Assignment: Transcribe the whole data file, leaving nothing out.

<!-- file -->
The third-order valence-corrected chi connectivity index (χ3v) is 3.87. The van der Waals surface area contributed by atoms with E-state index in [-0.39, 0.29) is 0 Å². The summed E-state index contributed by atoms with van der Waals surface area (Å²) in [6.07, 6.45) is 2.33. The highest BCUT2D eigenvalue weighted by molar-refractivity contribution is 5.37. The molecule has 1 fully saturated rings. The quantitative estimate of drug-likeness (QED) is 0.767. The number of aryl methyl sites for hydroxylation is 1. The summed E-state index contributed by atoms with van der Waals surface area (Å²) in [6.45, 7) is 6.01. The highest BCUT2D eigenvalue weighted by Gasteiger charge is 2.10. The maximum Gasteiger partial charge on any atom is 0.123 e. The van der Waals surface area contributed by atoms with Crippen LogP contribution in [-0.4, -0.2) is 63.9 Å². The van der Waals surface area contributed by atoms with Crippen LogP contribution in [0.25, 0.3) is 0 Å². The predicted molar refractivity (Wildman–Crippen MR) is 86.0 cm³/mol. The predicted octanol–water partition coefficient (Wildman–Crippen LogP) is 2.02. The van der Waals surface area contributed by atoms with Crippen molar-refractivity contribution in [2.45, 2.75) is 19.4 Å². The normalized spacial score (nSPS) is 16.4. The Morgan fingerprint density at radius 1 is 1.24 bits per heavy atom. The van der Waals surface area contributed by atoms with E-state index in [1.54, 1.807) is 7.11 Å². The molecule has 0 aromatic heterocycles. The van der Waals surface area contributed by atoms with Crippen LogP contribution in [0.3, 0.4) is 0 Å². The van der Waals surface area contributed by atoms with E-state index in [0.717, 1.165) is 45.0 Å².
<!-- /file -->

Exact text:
The third-order valence-corrected chi connectivity index (χ3v) is 3.87. The van der Waals surface area contributed by atoms with E-state index in [-0.39, 0.29) is 0 Å². The summed E-state index contributed by atoms with van der Waals surface area (Å²) in [6.07, 6.45) is 2.33. The highest BCUT2D eigenvalue weighted by molar-refractivity contribution is 5.37. The molecule has 1 fully saturated rings. The quantitative estimate of drug-likeness (QED) is 0.767. The number of aryl methyl sites for hydroxylation is 1. The summed E-state index contributed by atoms with van der Waals surface area (Å²) in [6.45, 7) is 6.01. The highest BCUT2D eigenvalue weighted by Gasteiger charge is 2.10. The maximum Gasteiger partial charge on any atom is 0.123 e. The van der Waals surface area contributed by atoms with Crippen LogP contribution in [-0.4, -0.2) is 63.9 Å². The van der Waals surface area contributed by atoms with Crippen LogP contribution in [0.25, 0.3) is 0 Å². The predicted molar refractivity (Wildman–Crippen MR) is 86.0 cm³/mol. The predicted octanol–water partition coefficient (Wildman–Crippen LogP) is 2.02. The van der Waals surface area contributed by atoms with Crippen molar-refractivity contribution in [2.45, 2.75) is 19.4 Å². The normalized spacial score (nSPS) is 16.4. The Morgan fingerprint density at radius 1 is 1.24 bits per heavy atom. The van der Waals surface area contributed by atoms with E-state index in [1.54, 1.807) is 7.11 Å². The molecule has 0 aromatic heterocycles. The van der Waals surface area contributed by atoms with Crippen LogP contribution in [0.3, 0.4) is 0 Å². The van der Waals surface area contributed by atoms with E-state index in [0.717, 1.165) is 45.0 Å².